We were invited by the VEA (Association of Ad Agencies) to attend the second edition of Creative Lounge on Monday in Pakhuis de Zwijger. The night was hosted by Jelani Isaacs (Brenninkmeijer and Isaacs) and Claire Finn (U-Turn). Guests of the evening were Matthew Atkatz (Riot, digital arm 180), Romke Oortwijn (N=5), Raphael Mazoyer (Asics) and – Skyping in from London – Florian Schmitt (Hi-Res). And this night’s topic was the controversy between digital agencies and non-digital agencies; is digital part of the idea or is digital the idea itself? A promising question, though it did take a while before the discussion stopped to bounce all over the place.  We do understand why it did though; there’s no unambiguous  answer to the question what the exact role of digital is in advertising. Some big ideas can only exist thanks to the technology behind it, while some ideas merely use existing digital tools to execute it.

Romke Oortwijn (Copywriter and partner at N=5)  showed Stanislav, a short video made by N=5’s digital agency Kong. It tells the story about criminals abusing profile photos from social website Hyves (Dutch Facebook). It was spread through the members of the platform and showed every user a custom made video featuring his/her own personal data. The big idea was not making a web film about the ‘cyber mafia’ abusing a social network platform, but the big idea was smartly (and digitally) integrating social profile data in  the video.

As opposed to Oortwijn, Matthew Atkatz (ECD Riot) clearly represents the digital generation. Atkatz showed another very strong online case for Adidas featuring Dwight Howard – playing basketball in the NBA. During All Star Weekend he was documented with modern communication tools (like vodcasts, Twitter, etc.) and could thus be followed by his fans. Again, you could ask whether ‘digital’ was the big idea here. Or was it closely following Howard for three days with existing communication tools? Probably the latter, but maybe a bit of both.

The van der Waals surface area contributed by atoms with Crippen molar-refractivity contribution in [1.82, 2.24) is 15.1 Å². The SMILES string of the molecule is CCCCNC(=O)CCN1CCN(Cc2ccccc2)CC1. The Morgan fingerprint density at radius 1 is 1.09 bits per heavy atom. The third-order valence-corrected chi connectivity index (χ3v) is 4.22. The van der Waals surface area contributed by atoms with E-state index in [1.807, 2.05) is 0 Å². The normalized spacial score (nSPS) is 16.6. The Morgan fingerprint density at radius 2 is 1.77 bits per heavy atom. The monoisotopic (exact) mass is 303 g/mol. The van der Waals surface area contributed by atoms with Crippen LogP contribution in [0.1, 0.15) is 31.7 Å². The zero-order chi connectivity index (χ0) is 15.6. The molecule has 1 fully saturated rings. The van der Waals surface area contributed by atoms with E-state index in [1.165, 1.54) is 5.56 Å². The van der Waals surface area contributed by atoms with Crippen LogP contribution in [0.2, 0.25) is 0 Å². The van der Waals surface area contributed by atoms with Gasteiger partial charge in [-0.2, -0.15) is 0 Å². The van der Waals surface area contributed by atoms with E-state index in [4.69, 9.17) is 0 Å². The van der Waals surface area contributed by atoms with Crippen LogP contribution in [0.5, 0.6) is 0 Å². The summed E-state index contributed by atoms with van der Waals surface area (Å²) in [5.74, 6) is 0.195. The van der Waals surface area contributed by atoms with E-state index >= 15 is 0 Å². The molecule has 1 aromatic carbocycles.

Another topic of the evening was – as Raphael Mazoyer, digital communications manager at Asics, put it – the difference between seeing and doing (or as Oortwijn put it: one-way vs two-way communication, or as Atkatz put it: bottom up vs top down). Asics wants to engage its consumers by letting them do something that is useful for them. Ironically he considered Nike+ as the benchmark, while at the same time showing an Asics website that did not support his point – the website clearly conveyed a message about Asics, but it didn’t seem useful to the consumer at all. The distinction Mazoyer made between seeing and doing did make sense though. As we would put it; digital helps brands to create brand utilities; digital tools that render brand related services.

Florian Schmitt (Hi-Res) dialed in to tell us something about the alternate reality game ‘The Lost Experience’ he built for Channel 4 and the hit TV program Lost. Creatively a brilliant case, but Schmitt always advised his clients not to try to do the same thing – keep it simple. The reason might be that clients will always be clients; they want return on investment. And the question is how many new viewers this ARG generated for Channel 4/Lost. Or as the marketer in Mazoyer put it typically: the success of a campaign can only be measured by the “KPI’s” (key performance indicators).

Finally the discussion went into the direction of production value. The hypothesis was that advertisers expect online film productions to be cheap. And this surprised us a little. If you only talk about ‘virals’ it is probably true. But we’ve seen so many good examples of long form content with big production budgets recently. To name a few; Martini, Ararat and McDonald’s. Therefore we would like to state the opposite; in the future advertisers will have more budget available for big productions, because they can create their own (online) channel and don’t need big media budgets to be wasted on (traditional) TV channels.

We still don’t know when exactly digital is part of the big idea and when it merely facilitates it, but it was an inspiring night and we look forward to the next one.